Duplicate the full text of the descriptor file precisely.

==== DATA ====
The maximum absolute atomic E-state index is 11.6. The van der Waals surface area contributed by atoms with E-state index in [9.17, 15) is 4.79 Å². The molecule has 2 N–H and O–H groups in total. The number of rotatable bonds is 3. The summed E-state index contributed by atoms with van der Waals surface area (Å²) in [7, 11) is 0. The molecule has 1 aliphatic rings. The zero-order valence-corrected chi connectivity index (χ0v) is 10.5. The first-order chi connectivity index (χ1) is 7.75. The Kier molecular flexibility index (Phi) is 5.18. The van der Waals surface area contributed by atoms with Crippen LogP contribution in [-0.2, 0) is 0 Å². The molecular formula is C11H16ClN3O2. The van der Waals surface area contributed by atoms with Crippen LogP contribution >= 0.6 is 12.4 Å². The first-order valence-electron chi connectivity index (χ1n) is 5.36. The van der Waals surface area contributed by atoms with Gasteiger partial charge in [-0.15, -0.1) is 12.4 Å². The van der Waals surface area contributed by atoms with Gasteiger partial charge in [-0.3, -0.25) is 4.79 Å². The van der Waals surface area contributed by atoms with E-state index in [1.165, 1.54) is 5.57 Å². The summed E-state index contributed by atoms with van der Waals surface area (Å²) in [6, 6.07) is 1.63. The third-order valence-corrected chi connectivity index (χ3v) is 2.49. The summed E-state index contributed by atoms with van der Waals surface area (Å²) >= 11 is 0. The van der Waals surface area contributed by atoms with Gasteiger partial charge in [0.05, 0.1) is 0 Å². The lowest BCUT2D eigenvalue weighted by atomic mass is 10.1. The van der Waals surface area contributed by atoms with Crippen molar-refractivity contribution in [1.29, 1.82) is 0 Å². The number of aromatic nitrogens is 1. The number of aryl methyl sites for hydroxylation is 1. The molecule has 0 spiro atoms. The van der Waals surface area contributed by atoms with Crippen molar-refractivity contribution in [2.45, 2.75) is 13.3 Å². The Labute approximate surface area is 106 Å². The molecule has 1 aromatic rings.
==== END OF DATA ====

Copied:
The maximum absolute atomic E-state index is 11.6. The van der Waals surface area contributed by atoms with E-state index in [9.17, 15) is 4.79 Å². The molecule has 2 N–H and O–H groups in total. The number of rotatable bonds is 3. The summed E-state index contributed by atoms with van der Waals surface area (Å²) in [7, 11) is 0. The molecule has 1 aliphatic rings. The zero-order valence-corrected chi connectivity index (χ0v) is 10.5. The first-order chi connectivity index (χ1) is 7.75. The Kier molecular flexibility index (Phi) is 5.18. The van der Waals surface area contributed by atoms with Crippen LogP contribution in [-0.2, 0) is 0 Å². The molecular formula is C11H16ClN3O2. The van der Waals surface area contributed by atoms with Crippen LogP contribution >= 0.6 is 12.4 Å². The first-order valence-electron chi connectivity index (χ1n) is 5.36. The van der Waals surface area contributed by atoms with Gasteiger partial charge in [-0.15, -0.1) is 12.4 Å². The van der Waals surface area contributed by atoms with Gasteiger partial charge in [-0.3, -0.25) is 4.79 Å². The van der Waals surface area contributed by atoms with E-state index in [1.165, 1.54) is 5.57 Å². The summed E-state index contributed by atoms with van der Waals surface area (Å²) in [6, 6.07) is 1.63. The third-order valence-corrected chi connectivity index (χ3v) is 2.49. The summed E-state index contributed by atoms with van der Waals surface area (Å²) >= 11 is 0. The van der Waals surface area contributed by atoms with Gasteiger partial charge in [0.05, 0.1) is 0 Å². The lowest BCUT2D eigenvalue weighted by atomic mass is 10.1. The van der Waals surface area contributed by atoms with Crippen molar-refractivity contribution in [1.29, 1.82) is 0 Å². The number of aromatic nitrogens is 1. The number of aryl methyl sites for hydroxylation is 1. The molecule has 0 spiro atoms. The van der Waals surface area contributed by atoms with Crippen molar-refractivity contribution in [2.45, 2.75) is 13.3 Å². The Labute approximate surface area is 106 Å². The molecule has 1 aromatic rings.